Bright Future: A Review of the Sixth National Writing Across the Curriculum Conference
Reviewed by Dan Melzer, April 28, 2002
This year's National Writing Across the Curriculum conference, "Writing the Future: Leadership, Policies, and Classroom Practices," held March 7-9 at Rice University in Houston, Texas, reflected the growing influence of the WAC movement. Presenting at the conference were not only WAC scholars and practitioners, but also business leaders, politicians, and university administrators. Linda Driskill and the rest of the conference organizers should be applauded for organizing a conference that put those of us in WAC in dialogue with wider business and political communities, a critical move if WAC is to continue to grow.
Rather than formal addresses by outstanding scholars, the conference featured groups of distinguished panelists conversing on key issues, such as the future of WAC, integrating K-12 Writing, and enhancing WAC through technology and intellectual property provisions. Panelists included established WAC theorists such as Art Young, Elaine Maimon, Susan McLeod, Chris Anson, and Michael Pemberton; business leaders such as Ed Segner, President of EOG Resources, Inc., and Daniel Chavez, President of Grupo Vidafel; and educational leaders such as Carol Geary Schneider, President of the Association of American Colleges and Universities, and Scott Hochberg, Texas State Representative. Some clear themes emerged from these conversations: the importance of communicating in all disciplines and at all levels, from kindergarten to the workplace; the need to teach students to communicate effectively and sensitively in a multicultural world; and the need for awareness of new technologies and new intellectual property provisions among WAC theorists and practitioners.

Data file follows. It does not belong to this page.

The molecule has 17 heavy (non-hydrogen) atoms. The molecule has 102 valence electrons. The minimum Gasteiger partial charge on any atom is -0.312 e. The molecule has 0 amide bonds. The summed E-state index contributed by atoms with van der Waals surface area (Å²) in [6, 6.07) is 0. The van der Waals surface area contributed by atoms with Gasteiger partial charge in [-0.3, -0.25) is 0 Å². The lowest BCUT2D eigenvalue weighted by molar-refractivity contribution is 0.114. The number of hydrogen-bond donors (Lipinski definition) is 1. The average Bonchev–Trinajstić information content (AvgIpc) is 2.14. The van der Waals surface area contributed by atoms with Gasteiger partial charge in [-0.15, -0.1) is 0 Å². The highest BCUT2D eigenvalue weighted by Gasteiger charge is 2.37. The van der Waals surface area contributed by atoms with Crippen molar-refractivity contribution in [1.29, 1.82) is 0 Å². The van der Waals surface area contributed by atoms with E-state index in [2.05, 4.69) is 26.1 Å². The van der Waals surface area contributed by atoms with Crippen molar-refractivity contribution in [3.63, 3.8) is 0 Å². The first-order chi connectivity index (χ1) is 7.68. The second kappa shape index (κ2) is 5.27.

Recurring themes in the general panel sessions included WAC and distance education, WAC and writing center connections, discipline-specific writing and WAC, and WAC and assessment. The quality and variety of these panels spoke to the breadth and depth of WAC in the year 2002, and the ever-widening circle of those taking an interest in WAC, from scholars to business leaders to politicians, point to a hopeful future for the conference and the WAC movement.Publication Information: Melzer, Dan. (2000). Bright future: A review of the Sixth National Writing Across the Curriculum Conference. Academic.Writing. https://doi.org/10.37514/AWR-J.2002.3.1.10
Publication Date: May 7, 2002
Dan Melzer's Email: email@example.com
Copyright © 2002 Dan Melzer. Used with permission.